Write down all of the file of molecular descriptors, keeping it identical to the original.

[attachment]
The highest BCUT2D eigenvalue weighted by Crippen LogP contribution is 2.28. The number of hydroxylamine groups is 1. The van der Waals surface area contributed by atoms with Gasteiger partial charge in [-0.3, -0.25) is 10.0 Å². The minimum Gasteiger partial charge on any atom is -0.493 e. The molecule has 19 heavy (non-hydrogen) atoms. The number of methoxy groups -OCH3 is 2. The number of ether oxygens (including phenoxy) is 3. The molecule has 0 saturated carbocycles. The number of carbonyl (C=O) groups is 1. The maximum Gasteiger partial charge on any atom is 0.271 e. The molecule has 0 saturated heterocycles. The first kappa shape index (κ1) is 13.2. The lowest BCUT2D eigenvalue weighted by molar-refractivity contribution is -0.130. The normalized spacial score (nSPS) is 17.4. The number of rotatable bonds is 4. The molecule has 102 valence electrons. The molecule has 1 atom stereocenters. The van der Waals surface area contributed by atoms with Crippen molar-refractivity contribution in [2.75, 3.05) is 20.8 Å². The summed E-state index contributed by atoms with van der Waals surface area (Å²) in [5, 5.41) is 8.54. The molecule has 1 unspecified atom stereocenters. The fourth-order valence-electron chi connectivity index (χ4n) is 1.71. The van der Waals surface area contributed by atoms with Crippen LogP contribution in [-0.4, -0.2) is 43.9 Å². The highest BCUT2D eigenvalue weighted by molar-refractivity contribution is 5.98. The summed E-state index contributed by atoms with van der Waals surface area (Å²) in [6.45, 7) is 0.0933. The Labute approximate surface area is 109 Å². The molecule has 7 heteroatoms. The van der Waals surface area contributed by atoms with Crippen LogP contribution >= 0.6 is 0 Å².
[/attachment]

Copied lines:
The highest BCUT2D eigenvalue weighted by Crippen LogP contribution is 2.28. The number of hydroxylamine groups is 1. The van der Waals surface area contributed by atoms with Gasteiger partial charge in [-0.3, -0.25) is 10.0 Å². The minimum Gasteiger partial charge on any atom is -0.493 e. The molecule has 19 heavy (non-hydrogen) atoms. The number of methoxy groups -OCH3 is 2. The number of ether oxygens (including phenoxy) is 3. The molecule has 0 saturated carbocycles. The number of carbonyl (C=O) groups is 1. The maximum Gasteiger partial charge on any atom is 0.271 e. The molecule has 0 saturated heterocycles. The first kappa shape index (κ1) is 13.2. The lowest BCUT2D eigenvalue weighted by molar-refractivity contribution is -0.130. The normalized spacial score (nSPS) is 17.4. The number of rotatable bonds is 4. The molecule has 102 valence electrons. The molecule has 1 atom stereocenters. The van der Waals surface area contributed by atoms with Crippen molar-refractivity contribution in [2.75, 3.05) is 20.8 Å². The summed E-state index contributed by atoms with van der Waals surface area (Å²) in [5, 5.41) is 8.54. The molecule has 1 unspecified atom stereocenters. The fourth-order valence-electron chi connectivity index (χ4n) is 1.71. The van der Waals surface area contributed by atoms with Crippen LogP contribution in [-0.4, -0.2) is 43.9 Å². The highest BCUT2D eigenvalue weighted by molar-refractivity contribution is 5.98. The summed E-state index contributed by atoms with van der Waals surface area (Å²) in [6.45, 7) is 0.0933. The Labute approximate surface area is 109 Å². The molecule has 7 heteroatoms. The van der Waals surface area contributed by atoms with Crippen LogP contribution >= 0.6 is 0 Å².